by Maurie Backman | Updated July 25, 2021 - First published on April 27, 2021
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Here's when it could pay to sock more money away in the bank.
Now, you may think, "Whoa, that's a lot of money to have sitting in the bank." And that's true. A common guideline for emergency savings is having three to six months' worth of living expenses. But I have reasons for aiming for more. Not only is my income variable, but as someone who's self-employed, I'm generally not entitled to unemployment benefits if work dries up, and so I need that extra protection.
And that's not the only reason to have a larger emergency fund. If any of these situations apply to you, you may want to boost your savings as well.
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When you own a home, all it takes is a string of bad luck to leave you on the hook for costly repairs. It's a good idea to have a robust emergency fund as a homeowner. You never know when several key appliances might break in short order, or when your heating system might go kaput in the middle of winter. If those things happen, you don't want the stress of wondering how you'll pay for them.
Children have a way of costing more money than you expect, whether because they constantly outgrow their clothes, get interested in new (expensive) activities, or simply require childcare until they're old enough to look after themselves. I recommend boosting an emergency fund once kids come into the mix, because you never know what expenses they might bring.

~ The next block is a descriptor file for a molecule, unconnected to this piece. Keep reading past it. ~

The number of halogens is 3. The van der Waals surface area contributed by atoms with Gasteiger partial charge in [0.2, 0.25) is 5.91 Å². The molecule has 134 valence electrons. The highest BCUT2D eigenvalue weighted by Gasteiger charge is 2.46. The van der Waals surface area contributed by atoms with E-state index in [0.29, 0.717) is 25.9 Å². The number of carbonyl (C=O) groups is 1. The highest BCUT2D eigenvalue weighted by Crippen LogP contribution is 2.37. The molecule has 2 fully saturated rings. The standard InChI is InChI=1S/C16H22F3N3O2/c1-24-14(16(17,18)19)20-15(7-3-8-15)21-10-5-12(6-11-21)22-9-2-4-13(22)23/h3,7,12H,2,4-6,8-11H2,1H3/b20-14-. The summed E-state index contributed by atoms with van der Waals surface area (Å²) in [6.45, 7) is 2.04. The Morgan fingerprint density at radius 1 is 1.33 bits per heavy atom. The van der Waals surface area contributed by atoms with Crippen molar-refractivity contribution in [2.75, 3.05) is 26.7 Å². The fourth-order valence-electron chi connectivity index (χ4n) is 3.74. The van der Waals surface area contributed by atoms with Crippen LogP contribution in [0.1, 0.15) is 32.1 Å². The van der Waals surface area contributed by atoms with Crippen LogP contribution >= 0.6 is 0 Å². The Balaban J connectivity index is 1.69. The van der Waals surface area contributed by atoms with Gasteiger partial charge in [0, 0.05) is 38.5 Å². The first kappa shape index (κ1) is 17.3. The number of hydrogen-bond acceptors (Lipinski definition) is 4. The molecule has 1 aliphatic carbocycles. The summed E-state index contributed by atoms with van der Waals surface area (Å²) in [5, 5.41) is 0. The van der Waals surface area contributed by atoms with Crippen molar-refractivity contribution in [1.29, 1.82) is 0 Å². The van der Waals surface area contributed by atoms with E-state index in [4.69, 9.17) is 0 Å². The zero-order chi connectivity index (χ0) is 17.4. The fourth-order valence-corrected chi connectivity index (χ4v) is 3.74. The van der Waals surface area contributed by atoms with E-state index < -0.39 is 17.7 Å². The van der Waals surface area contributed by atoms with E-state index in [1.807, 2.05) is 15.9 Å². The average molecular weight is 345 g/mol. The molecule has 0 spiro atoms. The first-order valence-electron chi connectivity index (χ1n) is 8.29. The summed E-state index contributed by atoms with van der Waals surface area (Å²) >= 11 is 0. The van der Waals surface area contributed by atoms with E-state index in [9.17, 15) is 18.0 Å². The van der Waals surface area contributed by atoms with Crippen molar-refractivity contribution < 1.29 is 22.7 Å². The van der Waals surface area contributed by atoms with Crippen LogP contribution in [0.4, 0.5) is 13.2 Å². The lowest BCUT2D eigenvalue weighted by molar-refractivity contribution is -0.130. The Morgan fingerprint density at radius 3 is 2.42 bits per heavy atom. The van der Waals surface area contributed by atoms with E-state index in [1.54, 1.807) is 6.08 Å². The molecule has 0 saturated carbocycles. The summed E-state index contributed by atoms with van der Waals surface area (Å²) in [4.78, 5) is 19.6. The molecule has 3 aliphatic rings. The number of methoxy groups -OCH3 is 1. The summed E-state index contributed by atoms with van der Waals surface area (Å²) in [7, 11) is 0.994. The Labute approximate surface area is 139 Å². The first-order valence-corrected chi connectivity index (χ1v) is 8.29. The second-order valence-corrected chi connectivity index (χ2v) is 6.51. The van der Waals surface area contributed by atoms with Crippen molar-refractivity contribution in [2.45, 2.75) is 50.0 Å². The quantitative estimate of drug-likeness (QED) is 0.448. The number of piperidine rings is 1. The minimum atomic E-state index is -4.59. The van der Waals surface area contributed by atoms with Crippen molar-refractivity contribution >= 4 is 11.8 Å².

In the past month, I've plunked down about $2,500 on tests for my fairly young dog who has joint problems. Medical care for pets can be extremely expensive, and you never know when an issue might pop up. My dog is only four, and I know people whose dogs have needed surgery at a younger age than that. If you take on the responsibility of caring for a pet, pad your savings so that doesn't end up driving you into debt.
If you have health issues with the potential to keep you out of work, it's imperative that you establish a stronger-than-average emergency fund. While disability insurance may help depending on the nature of your work and your ailment, that generally doesn't replace your paycheck in full. A stronger emergency fund can serve as your backup plan.
Since most of these situations apply to me and I'm self-employed with a variable income, I've boosted my emergency savings. That has given me a lot of peace of mind. If you want to sleep better at night, think about increasing your own savings balance. It never hurts to have a little extra protection, and having that money on hand could spell the difference between coasting through your next financial hiccup or landing in debt.
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